Original Research Article
Year: 2018 | Month: June | Volume: 8 | Issue: 6 | Pages: 164-170
A Study to Assess Precipitating Factors for Onset of Mi among 18-45 Years Patients Admitted with Myocardial Infarction
Shubhangi Jadhav1, Ashok Kalyamshetty2, Prabha Dasila3, P.G.Kerkar4, S Kaul5
1PhD Scholar, MGM Institute of Health Sciences, Navi Mumbai, Maharashtra, India
2Professor, HOD, General Surgery, MGMIHS, Navi Mumbai, Maharashtra, India
3Professor, Principal, College of Nursing, MGMIHS, Navi Mumbai, Maharashtra, India
4Professor, HOD, Cardiology, KEM Hospital, Mumbai, Maharashtra, India
5Professor, ProVice Chancellor, MGMIHS, Navi Mumbai, Maharashtra, India
Corresponding Author: Shubhangi Jadhav
Introduction: Myocardial infarction (MI) is a serious health problem which causes substantial morbidity and mortality. MI in young adults (≤45yrs) is being increasingly encountered in the recent years, especially among Indians and there is lack of exclusive data from the various regions of India. Paucity of published literature formed the basis of this study. There is scarce data regarding the precipitating factors prior to MI among young adults.
Material and Method: A retrospective observational cross-sectional analytical study was conducted on 100 young adults 18-45yrs who were admitted with their first episode of MI. Data was gathered using semi-structured interview.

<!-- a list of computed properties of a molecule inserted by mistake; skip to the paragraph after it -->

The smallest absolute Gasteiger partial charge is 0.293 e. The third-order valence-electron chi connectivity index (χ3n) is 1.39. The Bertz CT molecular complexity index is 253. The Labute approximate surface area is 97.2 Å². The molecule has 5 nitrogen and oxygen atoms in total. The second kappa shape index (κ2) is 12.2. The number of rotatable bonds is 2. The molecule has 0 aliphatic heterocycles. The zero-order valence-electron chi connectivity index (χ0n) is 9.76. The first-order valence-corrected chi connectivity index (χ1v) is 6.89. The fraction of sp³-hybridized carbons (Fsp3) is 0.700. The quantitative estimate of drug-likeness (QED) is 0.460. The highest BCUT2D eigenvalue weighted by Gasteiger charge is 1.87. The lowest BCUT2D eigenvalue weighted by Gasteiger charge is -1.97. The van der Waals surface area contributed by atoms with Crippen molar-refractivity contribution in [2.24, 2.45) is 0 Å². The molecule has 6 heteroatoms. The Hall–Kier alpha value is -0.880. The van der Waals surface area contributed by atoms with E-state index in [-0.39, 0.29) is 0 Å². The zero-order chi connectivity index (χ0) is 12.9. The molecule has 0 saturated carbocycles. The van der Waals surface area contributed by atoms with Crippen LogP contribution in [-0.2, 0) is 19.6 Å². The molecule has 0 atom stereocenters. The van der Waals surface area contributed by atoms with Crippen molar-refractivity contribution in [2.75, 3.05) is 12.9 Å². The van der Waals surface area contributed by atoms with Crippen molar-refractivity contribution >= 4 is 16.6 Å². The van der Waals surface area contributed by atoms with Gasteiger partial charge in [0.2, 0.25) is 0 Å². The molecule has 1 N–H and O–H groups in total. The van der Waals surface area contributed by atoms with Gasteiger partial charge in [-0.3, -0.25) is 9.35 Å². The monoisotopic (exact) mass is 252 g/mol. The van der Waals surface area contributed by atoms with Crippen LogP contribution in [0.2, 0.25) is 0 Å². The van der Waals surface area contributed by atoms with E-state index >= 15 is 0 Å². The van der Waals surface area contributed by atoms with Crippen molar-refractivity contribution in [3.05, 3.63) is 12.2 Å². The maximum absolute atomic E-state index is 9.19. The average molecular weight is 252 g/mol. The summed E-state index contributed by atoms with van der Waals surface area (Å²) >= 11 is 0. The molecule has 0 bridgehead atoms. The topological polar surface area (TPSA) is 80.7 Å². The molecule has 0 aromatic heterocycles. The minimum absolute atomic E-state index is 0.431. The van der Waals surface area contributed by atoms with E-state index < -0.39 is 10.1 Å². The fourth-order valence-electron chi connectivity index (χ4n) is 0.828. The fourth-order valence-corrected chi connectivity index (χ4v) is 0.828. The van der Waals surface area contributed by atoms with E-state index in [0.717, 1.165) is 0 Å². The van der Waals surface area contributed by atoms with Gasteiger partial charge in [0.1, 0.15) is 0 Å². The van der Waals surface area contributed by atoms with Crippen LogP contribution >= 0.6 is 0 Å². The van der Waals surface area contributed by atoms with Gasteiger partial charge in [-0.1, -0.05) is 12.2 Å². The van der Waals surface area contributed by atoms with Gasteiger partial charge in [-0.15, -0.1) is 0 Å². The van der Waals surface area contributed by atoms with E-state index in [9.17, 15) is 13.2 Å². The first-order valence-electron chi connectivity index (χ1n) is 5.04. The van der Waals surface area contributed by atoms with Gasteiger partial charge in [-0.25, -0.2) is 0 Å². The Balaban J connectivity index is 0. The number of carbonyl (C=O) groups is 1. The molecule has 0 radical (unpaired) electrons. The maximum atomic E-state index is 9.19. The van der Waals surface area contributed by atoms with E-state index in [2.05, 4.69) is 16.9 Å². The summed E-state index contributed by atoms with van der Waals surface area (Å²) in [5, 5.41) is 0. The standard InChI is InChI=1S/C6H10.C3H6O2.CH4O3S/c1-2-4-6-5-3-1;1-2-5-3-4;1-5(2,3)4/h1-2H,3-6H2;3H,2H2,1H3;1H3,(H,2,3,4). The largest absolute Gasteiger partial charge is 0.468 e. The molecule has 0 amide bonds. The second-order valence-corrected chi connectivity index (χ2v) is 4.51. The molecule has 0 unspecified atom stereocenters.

Result: Among the participants 91% patients were having typical chest pain. 8% were able to reach hospital before 1hour from the onset of chest pain (mean time was 333.90 minutes). On the basis of ECG findings NSTEMI 6%, AWMI 69%, IWMI 18%, antero-lateral wall MI 2%. Total 83% were having single vessel disease, 6% double vessel disease, 5% multi-vessel disease & 6% with normal coronary angiography. MI was observed more from 6am to 6pm (63.4%) as compared to 80% from 6pm to 6am (p<0.05, chi square 8.757). Among all the subjects 24% were performing moderate to vigorous physical activities prior to onset of chest pain and males were more active than females (chi square 13.988, p<0.05). Total 59% were at home, 21% at workplace, 2% were travelling, 18% were at places like market, playground etc. prior to onset of chest pain 48% were consuming tobacco and only 15% were consuming alcohol. Majority of study participants used public transport to reach the hospital such as taxi (49%), auto (12%), ambulance (11%), bike (8%), train (7%), private car (4%) and some used multiple vehicles. Stressor responsible for the MI reported by patients were job related stressors(10%), family related stressors (10%), oily food related stressors(3%), finance related stressors (5%), health related stressors (4%) and 66% didn’t experienced any stressors, 2% other stressors.
Conclusion: Myocardial infarction is not a random event, but may frequently result from identifiable precipitating activities.
Key words: precipitating factors, Myocardial infarction.